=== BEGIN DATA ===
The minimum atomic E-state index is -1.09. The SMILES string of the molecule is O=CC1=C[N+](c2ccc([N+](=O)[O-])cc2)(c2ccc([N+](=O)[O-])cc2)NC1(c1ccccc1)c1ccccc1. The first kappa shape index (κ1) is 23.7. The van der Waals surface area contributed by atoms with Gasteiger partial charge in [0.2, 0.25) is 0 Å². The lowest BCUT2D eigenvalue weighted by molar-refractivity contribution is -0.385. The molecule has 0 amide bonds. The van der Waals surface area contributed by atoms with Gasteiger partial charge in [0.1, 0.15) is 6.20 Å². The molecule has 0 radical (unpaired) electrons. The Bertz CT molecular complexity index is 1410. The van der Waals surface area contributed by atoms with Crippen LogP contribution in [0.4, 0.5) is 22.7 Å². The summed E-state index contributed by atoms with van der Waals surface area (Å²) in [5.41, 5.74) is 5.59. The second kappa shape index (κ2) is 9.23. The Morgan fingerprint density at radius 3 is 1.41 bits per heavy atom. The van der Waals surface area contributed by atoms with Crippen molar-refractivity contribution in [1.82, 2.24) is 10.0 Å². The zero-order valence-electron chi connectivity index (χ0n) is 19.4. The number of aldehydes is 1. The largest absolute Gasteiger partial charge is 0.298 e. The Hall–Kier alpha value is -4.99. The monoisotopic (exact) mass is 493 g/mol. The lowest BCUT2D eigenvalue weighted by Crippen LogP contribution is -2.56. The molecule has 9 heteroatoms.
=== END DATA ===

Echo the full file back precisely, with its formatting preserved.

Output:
The minimum atomic E-state index is -1.09. The SMILES string of the molecule is O=CC1=C[N+](c2ccc([N+](=O)[O-])cc2)(c2ccc([N+](=O)[O-])cc2)NC1(c1ccccc1)c1ccccc1. The first kappa shape index (κ1) is 23.7. The van der Waals surface area contributed by atoms with Gasteiger partial charge in [0.2, 0.25) is 0 Å². The lowest BCUT2D eigenvalue weighted by molar-refractivity contribution is -0.385. The molecule has 0 amide bonds. The van der Waals surface area contributed by atoms with Gasteiger partial charge in [0.1, 0.15) is 6.20 Å². The molecule has 0 radical (unpaired) electrons. The Bertz CT molecular complexity index is 1410. The van der Waals surface area contributed by atoms with Crippen LogP contribution in [0.4, 0.5) is 22.7 Å². The summed E-state index contributed by atoms with van der Waals surface area (Å²) in [5.41, 5.74) is 5.59. The second kappa shape index (κ2) is 9.23. The Morgan fingerprint density at radius 3 is 1.41 bits per heavy atom. The van der Waals surface area contributed by atoms with Crippen molar-refractivity contribution in [1.82, 2.24) is 10.0 Å². The zero-order valence-electron chi connectivity index (χ0n) is 19.4. The number of aldehydes is 1. The largest absolute Gasteiger partial charge is 0.298 e. The Hall–Kier alpha value is -4.99. The monoisotopic (exact) mass is 493 g/mol. The lowest BCUT2D eigenvalue weighted by Crippen LogP contribution is -2.56. The molecule has 9 heteroatoms.